AcryliKey II is an ivory repair system which has been designed by the manufacturer, specifically, for the repair of piano keyboard ivory.
NOTE: Although Ivory repairs with AcryliKey II may be done in the
customer's home, these instructions have been written with the shop environment
in mind. You may find it useful then, to read these instructions as
if you have all of your normal shop equipment at your disposal, and modify
the procedures in accordance with your circumstances.
1) Clean all existing dirt and fingerprints from the ivory by using a
slightly dampened cloth which has been pre moistened with warm water and
mild hand soap.
Following this, remove all remaining residue with a water dampened cloth only.
2) Using a small, file (not included,) dress the chipped area(s) which
are to be repaired.
File away any dirt which may be present in the chipped section as well as any which may be hiding underneath the lip of the key itself.
File a slight bevel all the way around the inner edge of the chip from both the top and bottom of the lip. See Figure (A).
3) At this point, using an "Exacto Knife," (not included,)
or some other sharp bladed instrument, cut a narrow channel, all the way
across the top of the of the key front, just beneath the ivory head, where
the two pieces intersect. See Figure
This area will act as a reservoir for extra repair material which will bond to both surfaces, and insure a much stronger over-all repair.
4) After the ivory has been cleaned, and prepared, take one of the plastic
mixing cups, and place about one rounded scoop of White Acrylic Polymer
Powder into it. Please be aware that this powder has been specially
designed by the manufacturer to match piano ivory, and in most cases it
is all that you should require for a beautiful repair.
If, however, you find that you need a little more yellow color to match the ivory you're dealing with, simply add a bit of the Yellow Acrylic Polymer Powder to the white powder, already in the mixing cup, and shake these two dry powders together until you've achieved a color suitable to meet for your needs.
5) Using the included Pipette, place about 4 to 6 drops of Acrylic Monomer Liquid into mixing cup, and stir it in with the powders until the mixture achieves a thin, but creamy consistency. *SEE NOTE BELOW.
6) With a toothpick, immediately transfer the mixture into the chipped
section of ivory to be repaired as well as into the reservoir you
created in step 3. Although the mixture may be a bit runny at first,
it will begin to coagulate within minutes. Until it does, hold the
key with its front end upright and, again using a toothpick, gently coax
the repair material to stay where you want it.
Always build up the repair higher than the level of the ivory head as you will need to sand this flush later. See Figure (C).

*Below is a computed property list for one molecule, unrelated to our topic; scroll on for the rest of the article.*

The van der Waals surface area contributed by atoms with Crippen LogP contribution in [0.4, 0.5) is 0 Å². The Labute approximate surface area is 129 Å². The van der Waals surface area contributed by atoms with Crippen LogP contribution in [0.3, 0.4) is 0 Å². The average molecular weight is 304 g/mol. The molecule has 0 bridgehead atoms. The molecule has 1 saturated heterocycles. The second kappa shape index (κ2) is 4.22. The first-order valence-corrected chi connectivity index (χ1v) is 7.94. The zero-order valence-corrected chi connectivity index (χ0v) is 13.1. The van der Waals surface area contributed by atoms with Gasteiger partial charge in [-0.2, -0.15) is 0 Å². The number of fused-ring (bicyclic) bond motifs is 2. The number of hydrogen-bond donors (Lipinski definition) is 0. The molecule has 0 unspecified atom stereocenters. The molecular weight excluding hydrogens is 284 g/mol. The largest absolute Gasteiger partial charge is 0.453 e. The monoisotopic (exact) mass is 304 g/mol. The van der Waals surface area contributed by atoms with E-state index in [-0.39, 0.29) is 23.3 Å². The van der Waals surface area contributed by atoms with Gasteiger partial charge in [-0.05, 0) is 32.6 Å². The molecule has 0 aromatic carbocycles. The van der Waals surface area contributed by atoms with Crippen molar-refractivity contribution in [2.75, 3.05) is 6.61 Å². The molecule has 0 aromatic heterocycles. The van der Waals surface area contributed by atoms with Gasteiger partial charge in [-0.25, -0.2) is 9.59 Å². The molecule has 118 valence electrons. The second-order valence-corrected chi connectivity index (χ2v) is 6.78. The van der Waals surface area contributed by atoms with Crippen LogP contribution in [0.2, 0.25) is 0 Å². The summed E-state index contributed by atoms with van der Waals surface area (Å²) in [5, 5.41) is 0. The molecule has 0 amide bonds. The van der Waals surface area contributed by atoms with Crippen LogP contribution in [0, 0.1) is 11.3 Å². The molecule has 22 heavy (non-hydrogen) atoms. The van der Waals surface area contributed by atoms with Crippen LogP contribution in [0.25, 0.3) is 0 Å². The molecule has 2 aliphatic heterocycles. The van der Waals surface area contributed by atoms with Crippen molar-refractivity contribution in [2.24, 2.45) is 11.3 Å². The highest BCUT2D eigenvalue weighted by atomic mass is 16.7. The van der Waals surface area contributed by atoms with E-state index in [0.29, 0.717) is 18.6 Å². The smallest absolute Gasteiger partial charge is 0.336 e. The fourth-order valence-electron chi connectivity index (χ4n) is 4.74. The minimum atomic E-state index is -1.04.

*NOTE: ALL listed component amounts may vary according to the specific requirements of the repair, so don't be afraid to experiment with quantities and techniques. Be forewarned, however, that attempting to speed up the process by pre-mixing more material than is sufficient to repair one key at a time often results in bonding failures down the road.
7) Set this key aside to harden while you repair other Ivories (if any)
by following the same procedure as above.
If you have completed all your repairs, return any unused/untainted Acrylic Monomer Liquid into the bottle and tightly replace the lid.
The mixing cups supplied are reusable and should be scraped clean with a toothpick before preparing a new batch. This is most easily done while the residue inside is still tacky but not yet hardened. To thoroughly clean the mixing cup, wipe it out with a soft cloth that has been moistened with a little Acrylic Monomer Liquid.
8) Once the repaired section(s) have hardened sufficiently, (Usually
in about 10-15 minutes), level and shape them to the contour of the
ivory head with the provided sanding paddles.
Use the coarser grits first and gradually work toward the finest.
Avoid scratching the Ivory as much as possible.
9) Buff the repaired keys using a buffing wheel and appropriate buffing
compound until the repaired section matches the luster of the original Ivory.
a) If you are doing more than a few repairs to any one keyboard, and
are working on them in your shop, it is a good idea to save the repairs
using AcryliKey II for last. i.e., Do all major cleaning, bleaching, sanding,
and or buffing of the ivory first.
As you do so, you will remove some of the yellowing, thus changing the ivory's color. When, in the end, you make the repairs using
AcryliKey II, you can then be confident that the colors of the repaired sections will continue to match the rest of the ivory as it will already have changed all that it is going to.
b) If you are doing repairs in the customer's home, amend step (9) and finish your repairs by lightly buffing the repaired sections using a Moto Tool with a felt buffing pad. WARNING... A Moto Tool used at full speed in this manner may generate intense heat via the buffing pad. Be careful not to melt your repair or you'll have to do it over again.
c) Before you attempt using AcryliKey II on a customer's piano, first practice on some scrap ivory of your own in order to get used to working with it. If you do make a mistake or you're not pleased with your first attempts, don't worry. You can always remove the repair you've just done with a small file and try it again. With a little practice and an artistic eye, you'll soon be doing the work well enough to fool an elephant. GOOD LUCK!